A mysterious nighttime mist swirls through Joanna Hogg’s sorrowful, secluded “The Eternal Daughter.” It is pumped, in artificial, Hammer-horror puffs and plumes, across groves and gravel driveways. It snakes around gables topped with gargoyles, snags on hedges, rubs against dark, staring, possibly haunted windows. It shrouds the film the way the unspoken words, undefined guilt and unfulfilled duties that exist between maybe every mother and daughter can cloud the truth of their fraught, primal connection. And it is this grave film’s most apposite motif, in being beautiful and mood-making but vaporous: try to grasp it and your hand closes on nothing but a faint, damp chill.
Filmmaker Julie (Tilda Swinton), her aging mother Rosalind (Tilda Swinton) and Rosalind’s dog Louis (Tilda Swinton’s dog Louis) arrive in a white cab one foggy night at the remote Welsh hotel that Julie has booked for a stay over Rosalind’s December birthday. One of the secrets guarded by the mansion’s imposingly eerie Gothic facade is that it was not always a hotel. It used to belong to Rosalind’s aunt Jocelyn, and as a child during the war, Rosalind stayed here. So there’s a sentimentality to Julie’s choice of the place, as well as a very slightly sneaky agenda, signalled each time she furtively hits record on her phone as Rosalind begins to reminisce: Julie is gleaning material for an upcoming project about her and her mother, though she’s finding it difficult to get started.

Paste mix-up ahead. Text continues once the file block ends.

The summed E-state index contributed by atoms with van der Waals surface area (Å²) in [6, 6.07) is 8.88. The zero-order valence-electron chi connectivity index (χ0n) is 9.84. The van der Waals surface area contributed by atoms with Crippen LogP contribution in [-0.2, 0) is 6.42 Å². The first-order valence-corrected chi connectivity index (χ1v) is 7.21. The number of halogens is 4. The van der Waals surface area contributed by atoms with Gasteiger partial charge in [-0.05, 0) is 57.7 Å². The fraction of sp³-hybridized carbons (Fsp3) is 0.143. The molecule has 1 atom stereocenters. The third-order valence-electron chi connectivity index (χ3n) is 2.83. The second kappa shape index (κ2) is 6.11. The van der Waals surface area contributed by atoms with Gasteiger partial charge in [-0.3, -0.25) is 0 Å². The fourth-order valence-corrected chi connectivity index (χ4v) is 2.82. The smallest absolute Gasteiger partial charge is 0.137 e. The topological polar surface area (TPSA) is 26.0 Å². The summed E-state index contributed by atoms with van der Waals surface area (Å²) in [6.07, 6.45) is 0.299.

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Like “The Souvenir,” Hogg’s outstanding two-part meta-textual memoir, “The Eternal Daughter” is as much about an artist’s fickle relationship with her own creativity — and her struggle with the ethics of co-opting stories that do not necessarily belong to her — as it is about any interpersonal bond. And so casting her longtime friend and collaborator Swinton, who already played “Julie’s” mother “Rosalind” against her own daughter, Honor Swinton Byrne in the “Souvenir” films, as both mother and daughter here, is a logical if slightly vertiginous move.
Yet its power is arguably diminished by the slightly spoilery formality of DP Ed Rutherford’s cinematography, which never “cheats” and never uses trickery to show mother and daughter occupying the same frame. While it suits the film’s underlying themes of mother-daughter elision, of doubling, mimicry and mirroring, to have Rosalind and Julie’s conversations unfold in discrete, medium shots in which not so much as the shadow of the one ever falls across the other, it also alerts us from the outset to the nature of the story’s construction.